The U.S. Food and Drug Administration (FDA) gave Bristol-Myers Squibb’s Opdivo (nivolumab) approval for metastatic small cell lung cancer (SCLC) for patients whose cancer has progressed after platinum-based chemotherapy and at least one other type of therapy.
The approval was based on data from the SCLC cohort of the ongoing Phase I/II CheckMate -032 clinical trial looking at Opdivo in patients whose disease progressed after platinum-based chemotherapy, the gold standard in chemotherapy. Of the 109 patients who received Opdivo after platinum-based chemo and at least one other previous line of therapy, 12 percent responded to treatment based on a Blinded Independent Central Review (BICR), regardless of expression of PD-L1. Twelve patients (11%) had a partial response and one patient (0.9%) had a complete response. The median duration of response (DOR) was 17.9 months. The drug was discontinued in 10 percent of patients and one dose was withheld in 25 percent of patients because of side effects. Serious side effects were seen in 45 percent of patients.
“At Bristol-Myers Squibb, we recognize the critical need to provide patients with cancer therapies that may offer more durable responses—particularly for those living with hard-to-treat, aggressive diseases like small cell lung cancer,” said Sabine Maier, development lead, thoracic cancers, Bristol-Myers Squibb, in a statement. “This approval builds on our heritage of bringing Immuno-Oncology therapies to patients with other types of thoracic cancers. It also reinforces our commitment to bringing transformative treatments to patients in urgent need of effective new options.”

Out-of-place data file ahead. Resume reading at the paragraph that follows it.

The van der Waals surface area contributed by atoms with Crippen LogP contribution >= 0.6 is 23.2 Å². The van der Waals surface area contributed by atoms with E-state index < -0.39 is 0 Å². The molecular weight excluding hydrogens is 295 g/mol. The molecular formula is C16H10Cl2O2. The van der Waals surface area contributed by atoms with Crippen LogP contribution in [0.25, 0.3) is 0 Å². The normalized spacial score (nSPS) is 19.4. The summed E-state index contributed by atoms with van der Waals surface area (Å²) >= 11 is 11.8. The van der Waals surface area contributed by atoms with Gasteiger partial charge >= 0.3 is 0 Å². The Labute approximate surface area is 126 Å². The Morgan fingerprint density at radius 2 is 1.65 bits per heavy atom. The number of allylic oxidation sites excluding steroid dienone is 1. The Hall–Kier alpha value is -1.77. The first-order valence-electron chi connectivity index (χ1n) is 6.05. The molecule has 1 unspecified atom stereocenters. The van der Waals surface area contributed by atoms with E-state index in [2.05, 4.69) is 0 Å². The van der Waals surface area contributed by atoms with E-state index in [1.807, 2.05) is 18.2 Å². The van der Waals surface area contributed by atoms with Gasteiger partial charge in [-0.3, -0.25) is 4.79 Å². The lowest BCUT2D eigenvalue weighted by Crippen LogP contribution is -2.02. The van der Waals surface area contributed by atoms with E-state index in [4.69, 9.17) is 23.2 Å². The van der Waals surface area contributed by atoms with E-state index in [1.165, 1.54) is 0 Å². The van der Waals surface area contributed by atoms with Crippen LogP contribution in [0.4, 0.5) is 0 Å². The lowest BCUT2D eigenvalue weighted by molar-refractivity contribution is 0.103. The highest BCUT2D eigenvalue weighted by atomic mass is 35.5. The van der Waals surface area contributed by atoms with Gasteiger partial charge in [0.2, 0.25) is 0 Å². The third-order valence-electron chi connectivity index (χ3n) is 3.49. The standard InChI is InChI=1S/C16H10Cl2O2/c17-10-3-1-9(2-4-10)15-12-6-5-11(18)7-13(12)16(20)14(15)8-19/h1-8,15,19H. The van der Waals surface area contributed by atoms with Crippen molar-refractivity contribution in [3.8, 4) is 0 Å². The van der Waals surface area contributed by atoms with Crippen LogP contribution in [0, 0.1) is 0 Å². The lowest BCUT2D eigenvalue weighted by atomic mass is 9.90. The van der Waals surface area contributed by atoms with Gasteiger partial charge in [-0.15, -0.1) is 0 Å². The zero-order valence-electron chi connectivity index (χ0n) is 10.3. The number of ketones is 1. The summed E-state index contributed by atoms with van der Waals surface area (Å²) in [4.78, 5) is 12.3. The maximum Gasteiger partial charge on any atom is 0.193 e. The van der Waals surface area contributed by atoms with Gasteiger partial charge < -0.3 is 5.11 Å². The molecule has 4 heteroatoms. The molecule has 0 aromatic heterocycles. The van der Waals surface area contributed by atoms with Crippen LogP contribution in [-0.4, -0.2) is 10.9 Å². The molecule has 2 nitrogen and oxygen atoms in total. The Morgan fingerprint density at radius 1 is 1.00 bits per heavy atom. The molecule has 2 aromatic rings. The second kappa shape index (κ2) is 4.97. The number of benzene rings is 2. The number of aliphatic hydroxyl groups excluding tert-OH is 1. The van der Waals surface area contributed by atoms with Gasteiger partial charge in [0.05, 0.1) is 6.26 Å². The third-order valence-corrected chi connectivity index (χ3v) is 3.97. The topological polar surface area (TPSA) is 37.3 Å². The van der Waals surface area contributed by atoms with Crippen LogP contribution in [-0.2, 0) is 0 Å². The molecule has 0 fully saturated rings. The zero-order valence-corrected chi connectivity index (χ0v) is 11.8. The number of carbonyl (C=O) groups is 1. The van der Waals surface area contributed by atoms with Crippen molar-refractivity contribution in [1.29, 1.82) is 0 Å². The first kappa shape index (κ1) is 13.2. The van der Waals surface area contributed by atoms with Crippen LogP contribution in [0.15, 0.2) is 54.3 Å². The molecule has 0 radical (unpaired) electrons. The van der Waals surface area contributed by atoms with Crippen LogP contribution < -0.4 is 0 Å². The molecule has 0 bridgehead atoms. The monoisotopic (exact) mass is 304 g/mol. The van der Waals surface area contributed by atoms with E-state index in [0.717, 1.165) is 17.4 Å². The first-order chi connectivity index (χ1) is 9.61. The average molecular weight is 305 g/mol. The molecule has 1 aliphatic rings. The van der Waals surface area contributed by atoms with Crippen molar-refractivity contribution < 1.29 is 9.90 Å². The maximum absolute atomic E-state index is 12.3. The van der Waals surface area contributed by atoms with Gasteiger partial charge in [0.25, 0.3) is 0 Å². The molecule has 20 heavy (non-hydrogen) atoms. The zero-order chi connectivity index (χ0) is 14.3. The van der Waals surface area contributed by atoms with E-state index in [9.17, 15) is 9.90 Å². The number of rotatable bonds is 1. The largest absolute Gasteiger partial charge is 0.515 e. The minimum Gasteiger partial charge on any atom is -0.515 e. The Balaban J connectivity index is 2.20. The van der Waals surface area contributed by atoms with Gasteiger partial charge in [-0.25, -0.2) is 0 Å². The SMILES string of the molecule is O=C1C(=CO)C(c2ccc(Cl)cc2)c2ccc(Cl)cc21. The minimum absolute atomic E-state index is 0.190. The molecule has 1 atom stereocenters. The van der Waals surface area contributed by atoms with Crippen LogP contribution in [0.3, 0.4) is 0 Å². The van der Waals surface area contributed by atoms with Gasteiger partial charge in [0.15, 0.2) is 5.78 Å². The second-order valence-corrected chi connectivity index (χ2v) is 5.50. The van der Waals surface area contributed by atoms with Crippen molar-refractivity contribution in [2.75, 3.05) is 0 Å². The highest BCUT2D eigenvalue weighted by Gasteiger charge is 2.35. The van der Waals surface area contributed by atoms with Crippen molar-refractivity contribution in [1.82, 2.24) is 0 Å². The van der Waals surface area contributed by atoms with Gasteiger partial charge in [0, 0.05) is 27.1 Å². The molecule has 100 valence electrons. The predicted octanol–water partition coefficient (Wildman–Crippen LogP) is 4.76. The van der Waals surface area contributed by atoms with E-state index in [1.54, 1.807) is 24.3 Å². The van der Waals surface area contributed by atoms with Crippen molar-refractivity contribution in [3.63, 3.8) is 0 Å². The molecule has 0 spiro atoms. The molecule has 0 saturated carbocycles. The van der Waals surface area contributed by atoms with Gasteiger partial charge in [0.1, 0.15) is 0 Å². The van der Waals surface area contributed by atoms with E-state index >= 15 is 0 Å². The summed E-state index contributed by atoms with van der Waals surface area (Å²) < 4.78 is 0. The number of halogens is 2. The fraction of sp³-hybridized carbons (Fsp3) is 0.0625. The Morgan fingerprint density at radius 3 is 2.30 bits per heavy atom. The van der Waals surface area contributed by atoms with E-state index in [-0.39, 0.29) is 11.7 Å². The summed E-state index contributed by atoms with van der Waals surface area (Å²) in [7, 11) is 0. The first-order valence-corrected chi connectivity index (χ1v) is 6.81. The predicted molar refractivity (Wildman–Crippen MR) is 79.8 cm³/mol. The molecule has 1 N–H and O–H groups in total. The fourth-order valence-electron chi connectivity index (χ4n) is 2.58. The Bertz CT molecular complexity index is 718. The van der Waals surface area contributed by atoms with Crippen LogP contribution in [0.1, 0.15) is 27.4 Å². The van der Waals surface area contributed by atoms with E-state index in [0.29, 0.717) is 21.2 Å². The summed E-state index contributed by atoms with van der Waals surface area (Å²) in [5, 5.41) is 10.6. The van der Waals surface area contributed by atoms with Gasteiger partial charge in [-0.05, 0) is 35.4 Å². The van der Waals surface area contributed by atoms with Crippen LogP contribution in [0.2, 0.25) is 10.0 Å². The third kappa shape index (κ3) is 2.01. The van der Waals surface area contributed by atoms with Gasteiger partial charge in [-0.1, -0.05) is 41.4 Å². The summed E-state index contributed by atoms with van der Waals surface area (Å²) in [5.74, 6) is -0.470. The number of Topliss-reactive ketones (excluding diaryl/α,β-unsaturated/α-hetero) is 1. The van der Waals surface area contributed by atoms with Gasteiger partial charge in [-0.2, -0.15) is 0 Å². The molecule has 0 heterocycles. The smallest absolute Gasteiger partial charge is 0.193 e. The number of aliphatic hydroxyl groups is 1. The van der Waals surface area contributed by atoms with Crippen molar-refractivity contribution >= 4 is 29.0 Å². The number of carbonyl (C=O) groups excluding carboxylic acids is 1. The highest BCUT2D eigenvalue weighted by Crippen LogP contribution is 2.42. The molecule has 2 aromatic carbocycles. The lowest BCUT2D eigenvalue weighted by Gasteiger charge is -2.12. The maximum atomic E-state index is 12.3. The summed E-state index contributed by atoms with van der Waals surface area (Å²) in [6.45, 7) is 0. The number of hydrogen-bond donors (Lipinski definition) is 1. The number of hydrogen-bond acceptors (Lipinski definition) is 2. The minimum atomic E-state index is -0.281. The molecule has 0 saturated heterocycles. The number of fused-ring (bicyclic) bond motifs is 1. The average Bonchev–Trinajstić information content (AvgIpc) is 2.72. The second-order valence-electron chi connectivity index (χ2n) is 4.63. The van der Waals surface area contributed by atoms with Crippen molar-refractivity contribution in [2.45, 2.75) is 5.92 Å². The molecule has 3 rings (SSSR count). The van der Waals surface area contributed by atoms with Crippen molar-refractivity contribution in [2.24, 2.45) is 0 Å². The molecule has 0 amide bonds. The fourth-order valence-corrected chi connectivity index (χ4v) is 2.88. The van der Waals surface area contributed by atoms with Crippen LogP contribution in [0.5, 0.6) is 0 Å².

SCLC is one of two primary types of lung cancer and makes up about 10 to 15 percent of all lung cancers. It is typically not detected until it has advanced and is a very aggressive type of lung cancer. About 27,000 cases of SCLC are diagnosed in the U.S. each year. From the time of diagnosis, five-year survival rates for Stave IV SCLC are about 2 percent.
“Small cell lung cancer can be a very challenging disease, particularly for those who have already been through multiple types of treatment, as most patients relapse within a year of diagnosis,” said Andrea Ferris, president and chairman of the LUNGevity Foundation, in a statement. “This approval marks a major milestone for the patients touched by this unrelenting disease and may motivate them to pursue further treatment where there previously were no other approved options.”
Despite this approval, Opdivo tends to be a second-place finisher compared to Merck’s Keytruda. Gaurao Bhade, writing for Seeking Alpha, notes, “It is an established fact today, that Bristol-Myers Squibb’s Opdivo has lost the first round in the race against Merck’s Keytruda in the lung cancer space. But that does not make Opdivo a completely lost cause. Far from it, there is still much firepower in Opdivo, both as a monotherapy and as a component in various combination regiments, across indications.”
In the second quarter of this year, Opdivo reported a 36 percent revenue growth year-over-year, with particular growth as first-line treatment for renal cancer, renal cell carcinoma (RCC) and adjuvant melanoma. Lung cancer and melanoma account for about 35 percent of total Opdivo sales, while RCC and head-and-neck cancer account for 20 percent and 5 percent, respectively, in the U.S. And it became the standard of care in adjuvant melanoma, accounting for 70 percent of the adjuvant melanoma market in the U.S.
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